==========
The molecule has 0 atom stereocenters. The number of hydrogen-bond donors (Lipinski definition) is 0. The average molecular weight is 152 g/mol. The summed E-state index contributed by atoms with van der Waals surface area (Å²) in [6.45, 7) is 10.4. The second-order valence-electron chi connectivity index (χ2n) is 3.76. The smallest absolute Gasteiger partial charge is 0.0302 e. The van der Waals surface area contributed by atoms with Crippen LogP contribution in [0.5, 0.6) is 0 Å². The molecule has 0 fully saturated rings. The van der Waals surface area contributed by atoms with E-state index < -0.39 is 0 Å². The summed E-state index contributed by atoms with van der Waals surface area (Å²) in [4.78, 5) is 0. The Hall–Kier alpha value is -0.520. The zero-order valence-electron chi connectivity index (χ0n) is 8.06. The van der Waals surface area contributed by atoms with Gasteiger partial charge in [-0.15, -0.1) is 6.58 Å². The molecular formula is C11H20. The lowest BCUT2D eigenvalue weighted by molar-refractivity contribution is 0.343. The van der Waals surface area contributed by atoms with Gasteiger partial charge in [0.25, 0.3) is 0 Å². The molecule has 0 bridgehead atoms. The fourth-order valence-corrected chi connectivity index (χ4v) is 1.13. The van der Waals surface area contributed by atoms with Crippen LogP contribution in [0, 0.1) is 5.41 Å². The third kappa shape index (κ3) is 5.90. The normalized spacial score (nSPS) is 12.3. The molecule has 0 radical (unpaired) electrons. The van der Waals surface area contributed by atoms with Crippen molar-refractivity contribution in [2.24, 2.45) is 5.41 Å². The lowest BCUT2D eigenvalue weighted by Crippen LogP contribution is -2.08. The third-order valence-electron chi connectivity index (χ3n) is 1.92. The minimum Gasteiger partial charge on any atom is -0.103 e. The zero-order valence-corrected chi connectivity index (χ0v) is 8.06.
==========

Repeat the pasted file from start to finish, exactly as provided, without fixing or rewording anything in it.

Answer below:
The molecule has 0 atom stereocenters. The number of hydrogen-bond donors (Lipinski definition) is 0. The average molecular weight is 152 g/mol. The summed E-state index contributed by atoms with van der Waals surface area (Å²) in [6.45, 7) is 10.4. The second-order valence-electron chi connectivity index (χ2n) is 3.76. The smallest absolute Gasteiger partial charge is 0.0302 e. The van der Waals surface area contributed by atoms with Crippen LogP contribution in [0.5, 0.6) is 0 Å². The molecule has 0 fully saturated rings. The van der Waals surface area contributed by atoms with E-state index < -0.39 is 0 Å². The summed E-state index contributed by atoms with van der Waals surface area (Å²) in [4.78, 5) is 0. The Hall–Kier alpha value is -0.520. The zero-order valence-electron chi connectivity index (χ0n) is 8.06. The van der Waals surface area contributed by atoms with Gasteiger partial charge in [-0.15, -0.1) is 6.58 Å². The molecular formula is C11H20. The lowest BCUT2D eigenvalue weighted by molar-refractivity contribution is 0.343. The van der Waals surface area contributed by atoms with Gasteiger partial charge in [0.25, 0.3) is 0 Å². The molecule has 0 bridgehead atoms. The fourth-order valence-corrected chi connectivity index (χ4v) is 1.13. The van der Waals surface area contributed by atoms with Crippen LogP contribution in [0, 0.1) is 5.41 Å². The third kappa shape index (κ3) is 5.90. The normalized spacial score (nSPS) is 12.3. The molecule has 0 radical (unpaired) electrons. The van der Waals surface area contributed by atoms with Crippen molar-refractivity contribution in [2.24, 2.45) is 5.41 Å². The lowest BCUT2D eigenvalue weighted by Crippen LogP contribution is -2.08. The third-order valence-electron chi connectivity index (χ3n) is 1.92. The minimum Gasteiger partial charge on any atom is -0.103 e. The zero-order valence-corrected chi connectivity index (χ0v) is 8.06.